Thursday, June 10, 2010

Bloody foreigners

‘Tonight is about democracy in Auckland where we are
presenting for the good people of Howick.’
—Botany MP Pansy Wong

‘This is a good day for Howick, Pakuranga and Botany.
They have a government that listens.’
—Local Government Minister Rodney Hide

—front-page headline, Howick & Pakuranga Times

What was being trumpeted here last week was the success
of an amendment to the Auckland super-city legislation.
For the south-eastern ward of the new council, the Local
Government Commission had proposed the name Te
Irirangi, but local people (some of the non-Maori ones
anyway) rose up in wrath at what one of them called an
‘appalling name’ that was difficult to pronounce. The
Howick & Pakuranga Times ran a campaign against Te
Irirangi, promoted a petition that went to Parliament and
won the day: the ward will be known as Howick.

The name is that of a 19th-century English aristocrat, the
third Earl Grey, who before he succeeded to his father’s
title was known as Viscount Howick, that being the name
of the family’s stately home in Northumberland. Grey was
Colonial Secretary in the British government at the time
eastern Auckland was being occupied by white settlers.
He never came near New Zealand, let alone the part of it
that bears his name to this day.

Tara Te Irirangi was the paramount chief of Ngai Tai, the
tangata whenua at the time the settlers arrived. According
to Brian Rudman in the New Zealand Herald he was a
‘friend to the newcomers, learning their language and
supporting the new settler government.’ Nice of him. He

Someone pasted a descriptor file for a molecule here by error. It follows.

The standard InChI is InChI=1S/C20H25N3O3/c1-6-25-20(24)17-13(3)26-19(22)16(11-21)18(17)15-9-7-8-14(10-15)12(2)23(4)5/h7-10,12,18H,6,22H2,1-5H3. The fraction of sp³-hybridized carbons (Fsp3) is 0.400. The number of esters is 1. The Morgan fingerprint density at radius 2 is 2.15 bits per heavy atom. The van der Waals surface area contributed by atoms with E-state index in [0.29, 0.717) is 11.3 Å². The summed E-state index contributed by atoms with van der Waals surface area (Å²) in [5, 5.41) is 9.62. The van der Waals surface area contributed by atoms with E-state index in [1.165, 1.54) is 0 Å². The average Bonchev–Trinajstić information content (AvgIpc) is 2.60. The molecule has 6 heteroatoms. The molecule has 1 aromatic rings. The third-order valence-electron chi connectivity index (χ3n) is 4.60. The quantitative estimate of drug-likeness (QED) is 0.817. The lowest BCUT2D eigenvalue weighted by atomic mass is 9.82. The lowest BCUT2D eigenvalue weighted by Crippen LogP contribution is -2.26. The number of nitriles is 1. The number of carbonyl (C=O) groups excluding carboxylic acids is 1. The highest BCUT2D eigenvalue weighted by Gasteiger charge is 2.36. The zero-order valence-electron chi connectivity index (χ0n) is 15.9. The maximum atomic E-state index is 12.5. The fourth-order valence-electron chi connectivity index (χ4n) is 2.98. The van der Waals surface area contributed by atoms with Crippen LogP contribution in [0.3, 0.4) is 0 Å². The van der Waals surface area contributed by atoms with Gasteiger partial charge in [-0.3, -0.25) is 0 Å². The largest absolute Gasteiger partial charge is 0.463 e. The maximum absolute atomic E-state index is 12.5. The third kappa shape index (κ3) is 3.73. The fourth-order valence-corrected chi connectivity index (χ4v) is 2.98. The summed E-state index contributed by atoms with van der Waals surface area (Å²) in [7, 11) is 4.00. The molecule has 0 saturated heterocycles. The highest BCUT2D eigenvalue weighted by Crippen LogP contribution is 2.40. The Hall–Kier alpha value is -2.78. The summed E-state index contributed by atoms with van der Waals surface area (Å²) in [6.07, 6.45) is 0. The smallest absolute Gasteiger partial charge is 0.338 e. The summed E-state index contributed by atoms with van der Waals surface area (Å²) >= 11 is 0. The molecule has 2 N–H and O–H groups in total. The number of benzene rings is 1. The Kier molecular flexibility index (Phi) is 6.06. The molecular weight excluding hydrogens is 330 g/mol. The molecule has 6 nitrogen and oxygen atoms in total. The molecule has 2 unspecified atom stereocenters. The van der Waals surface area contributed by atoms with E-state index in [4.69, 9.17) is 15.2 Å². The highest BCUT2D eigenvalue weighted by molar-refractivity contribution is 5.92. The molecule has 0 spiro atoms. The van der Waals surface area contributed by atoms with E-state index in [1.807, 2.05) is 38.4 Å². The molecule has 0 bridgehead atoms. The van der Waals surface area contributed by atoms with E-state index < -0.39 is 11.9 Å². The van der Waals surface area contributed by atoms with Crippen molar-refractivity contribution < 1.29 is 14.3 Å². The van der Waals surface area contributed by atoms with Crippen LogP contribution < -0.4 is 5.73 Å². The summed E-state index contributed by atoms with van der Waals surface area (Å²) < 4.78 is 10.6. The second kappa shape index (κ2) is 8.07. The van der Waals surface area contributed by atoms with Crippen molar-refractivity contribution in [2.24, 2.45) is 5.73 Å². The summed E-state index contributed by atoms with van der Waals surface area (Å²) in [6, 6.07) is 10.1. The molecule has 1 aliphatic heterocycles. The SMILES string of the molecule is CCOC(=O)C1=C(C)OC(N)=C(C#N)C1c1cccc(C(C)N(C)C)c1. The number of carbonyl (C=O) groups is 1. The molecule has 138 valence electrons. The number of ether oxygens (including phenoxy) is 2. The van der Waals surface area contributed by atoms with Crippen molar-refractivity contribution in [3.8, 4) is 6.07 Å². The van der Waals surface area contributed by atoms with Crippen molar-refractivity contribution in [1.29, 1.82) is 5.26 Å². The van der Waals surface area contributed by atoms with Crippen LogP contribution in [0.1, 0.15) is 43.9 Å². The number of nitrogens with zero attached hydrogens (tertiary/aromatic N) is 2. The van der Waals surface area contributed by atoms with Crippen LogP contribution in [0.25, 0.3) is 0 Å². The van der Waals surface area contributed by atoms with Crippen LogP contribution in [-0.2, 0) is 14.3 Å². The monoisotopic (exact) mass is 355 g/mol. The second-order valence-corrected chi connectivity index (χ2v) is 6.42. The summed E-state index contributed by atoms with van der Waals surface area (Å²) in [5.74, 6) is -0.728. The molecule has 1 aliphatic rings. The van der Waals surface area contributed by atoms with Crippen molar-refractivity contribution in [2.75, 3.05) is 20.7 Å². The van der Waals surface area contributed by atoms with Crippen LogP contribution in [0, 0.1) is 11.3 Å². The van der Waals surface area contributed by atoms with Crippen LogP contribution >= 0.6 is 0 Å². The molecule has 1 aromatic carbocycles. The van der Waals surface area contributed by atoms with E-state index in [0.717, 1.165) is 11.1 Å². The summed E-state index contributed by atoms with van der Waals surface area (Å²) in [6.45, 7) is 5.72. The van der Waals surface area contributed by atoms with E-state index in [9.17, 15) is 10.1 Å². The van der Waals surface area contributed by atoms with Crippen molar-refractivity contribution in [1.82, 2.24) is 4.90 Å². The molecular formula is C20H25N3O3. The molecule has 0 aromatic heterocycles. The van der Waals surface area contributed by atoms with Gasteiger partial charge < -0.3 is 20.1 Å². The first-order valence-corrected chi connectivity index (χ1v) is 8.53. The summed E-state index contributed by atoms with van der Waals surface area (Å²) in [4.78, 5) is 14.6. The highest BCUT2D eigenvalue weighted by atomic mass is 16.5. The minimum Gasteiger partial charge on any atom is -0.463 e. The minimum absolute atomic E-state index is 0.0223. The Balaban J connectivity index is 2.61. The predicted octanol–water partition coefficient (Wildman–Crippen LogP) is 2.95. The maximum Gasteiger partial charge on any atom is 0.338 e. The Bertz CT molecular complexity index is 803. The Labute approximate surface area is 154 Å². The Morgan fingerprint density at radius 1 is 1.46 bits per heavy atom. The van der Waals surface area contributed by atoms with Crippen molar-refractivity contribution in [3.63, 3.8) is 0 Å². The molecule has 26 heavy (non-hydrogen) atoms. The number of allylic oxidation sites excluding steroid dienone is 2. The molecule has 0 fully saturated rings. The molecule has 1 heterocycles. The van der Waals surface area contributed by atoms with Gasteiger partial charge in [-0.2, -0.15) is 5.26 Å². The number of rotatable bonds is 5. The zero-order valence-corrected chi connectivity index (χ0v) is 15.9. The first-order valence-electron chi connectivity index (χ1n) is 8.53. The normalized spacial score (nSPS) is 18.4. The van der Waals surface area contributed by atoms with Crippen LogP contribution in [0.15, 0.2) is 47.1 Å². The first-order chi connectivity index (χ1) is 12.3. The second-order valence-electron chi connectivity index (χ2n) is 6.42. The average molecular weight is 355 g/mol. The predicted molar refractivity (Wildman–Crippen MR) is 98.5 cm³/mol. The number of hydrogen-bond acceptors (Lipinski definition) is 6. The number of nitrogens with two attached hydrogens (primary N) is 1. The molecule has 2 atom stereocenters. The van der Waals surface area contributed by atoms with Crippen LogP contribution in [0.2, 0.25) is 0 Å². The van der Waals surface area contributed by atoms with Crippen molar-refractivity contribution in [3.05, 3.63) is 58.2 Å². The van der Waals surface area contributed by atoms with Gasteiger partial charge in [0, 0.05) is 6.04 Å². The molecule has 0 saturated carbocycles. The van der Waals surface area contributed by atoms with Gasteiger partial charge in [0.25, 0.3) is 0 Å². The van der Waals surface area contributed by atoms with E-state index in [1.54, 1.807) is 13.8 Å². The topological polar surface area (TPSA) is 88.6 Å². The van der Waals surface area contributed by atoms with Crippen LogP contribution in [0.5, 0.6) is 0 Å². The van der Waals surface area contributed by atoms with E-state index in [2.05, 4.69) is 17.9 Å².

got a street named after him, and Otara’s name derives
from him too. But the Local Government Commision’s
proposal was clearly a suburb too far for some. ‘The name
has come from nowhere,’ thundered the editor of the
H & P Times
. ‘It doesn’t mean anything to people who
have lived here for a long time.’

Go figure. Rudman wrote an excellent column about it here.

Meanwhile, at the other end of the country, the Invercargill
City Council has roundly rejected the idea of calling a new
street Ti Kouka Way, as suggested by a council officer, and
opted for Kakariki Way instead. Not so egregious, you
might think, but Ti Kouka (the cabbage tree common in the
area of the street) missed out because, according to the
Southland Times, ‘councillors agreed it might be difficult to
pronounce.’ One said it sounded like ‘coconut.’ Another said
it would be a hard one to explain to a call centre in Delhi.

That's the trouble with these pesky foreign languages, which
is what te reo still clearly is to many Pakeha: they're just
not English enough.

1 comment:

Anonymous said...

"For they themselves have said it,
And greatly to Howick's credit

That they have an English name, that
They have an E..E..E..E.English name"

Adapated from HMZ Pinafore ... With apologies to Gilbert and Sullivan